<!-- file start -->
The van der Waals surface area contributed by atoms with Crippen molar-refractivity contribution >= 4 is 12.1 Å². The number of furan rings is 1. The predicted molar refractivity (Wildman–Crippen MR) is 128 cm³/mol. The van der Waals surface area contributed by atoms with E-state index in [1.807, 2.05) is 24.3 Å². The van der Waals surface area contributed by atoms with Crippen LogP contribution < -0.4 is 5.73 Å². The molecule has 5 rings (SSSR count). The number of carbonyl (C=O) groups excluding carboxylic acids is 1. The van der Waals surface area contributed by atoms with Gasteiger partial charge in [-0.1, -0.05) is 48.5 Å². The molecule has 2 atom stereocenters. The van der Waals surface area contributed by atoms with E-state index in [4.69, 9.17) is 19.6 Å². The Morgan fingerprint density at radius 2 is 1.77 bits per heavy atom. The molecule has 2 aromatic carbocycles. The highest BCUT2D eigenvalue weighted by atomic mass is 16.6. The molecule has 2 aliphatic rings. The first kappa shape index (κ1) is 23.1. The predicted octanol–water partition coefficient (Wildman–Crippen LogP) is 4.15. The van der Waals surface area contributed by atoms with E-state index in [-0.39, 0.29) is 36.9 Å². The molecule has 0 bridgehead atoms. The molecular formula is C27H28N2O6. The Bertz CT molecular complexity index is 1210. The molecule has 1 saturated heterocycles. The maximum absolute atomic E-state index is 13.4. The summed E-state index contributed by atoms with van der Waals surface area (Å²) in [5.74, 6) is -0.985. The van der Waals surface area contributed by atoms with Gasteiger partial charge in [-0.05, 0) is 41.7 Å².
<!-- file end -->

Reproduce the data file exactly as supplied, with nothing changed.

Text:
The van der Waals surface area contributed by atoms with Crippen molar-refractivity contribution >= 4 is 12.1 Å². The number of furan rings is 1. The predicted molar refractivity (Wildman–Crippen MR) is 128 cm³/mol. The van der Waals surface area contributed by atoms with E-state index in [1.807, 2.05) is 24.3 Å². The van der Waals surface area contributed by atoms with Crippen LogP contribution < -0.4 is 5.73 Å². The molecule has 5 rings (SSSR count). The number of carbonyl (C=O) groups excluding carboxylic acids is 1. The van der Waals surface area contributed by atoms with Gasteiger partial charge in [-0.1, -0.05) is 48.5 Å². The molecule has 2 atom stereocenters. The van der Waals surface area contributed by atoms with E-state index in [4.69, 9.17) is 19.6 Å². The Morgan fingerprint density at radius 2 is 1.77 bits per heavy atom. The molecule has 2 aromatic carbocycles. The highest BCUT2D eigenvalue weighted by atomic mass is 16.6. The molecule has 2 aliphatic rings. The first kappa shape index (κ1) is 23.1. The predicted octanol–water partition coefficient (Wildman–Crippen LogP) is 4.15. The van der Waals surface area contributed by atoms with E-state index in [-0.39, 0.29) is 36.9 Å². The molecule has 0 bridgehead atoms. The molecular formula is C27H28N2O6. The Bertz CT molecular complexity index is 1210. The molecule has 1 saturated heterocycles. The maximum absolute atomic E-state index is 13.4. The summed E-state index contributed by atoms with van der Waals surface area (Å²) in [5.74, 6) is -0.985. The van der Waals surface area contributed by atoms with Gasteiger partial charge in [-0.05, 0) is 41.7 Å².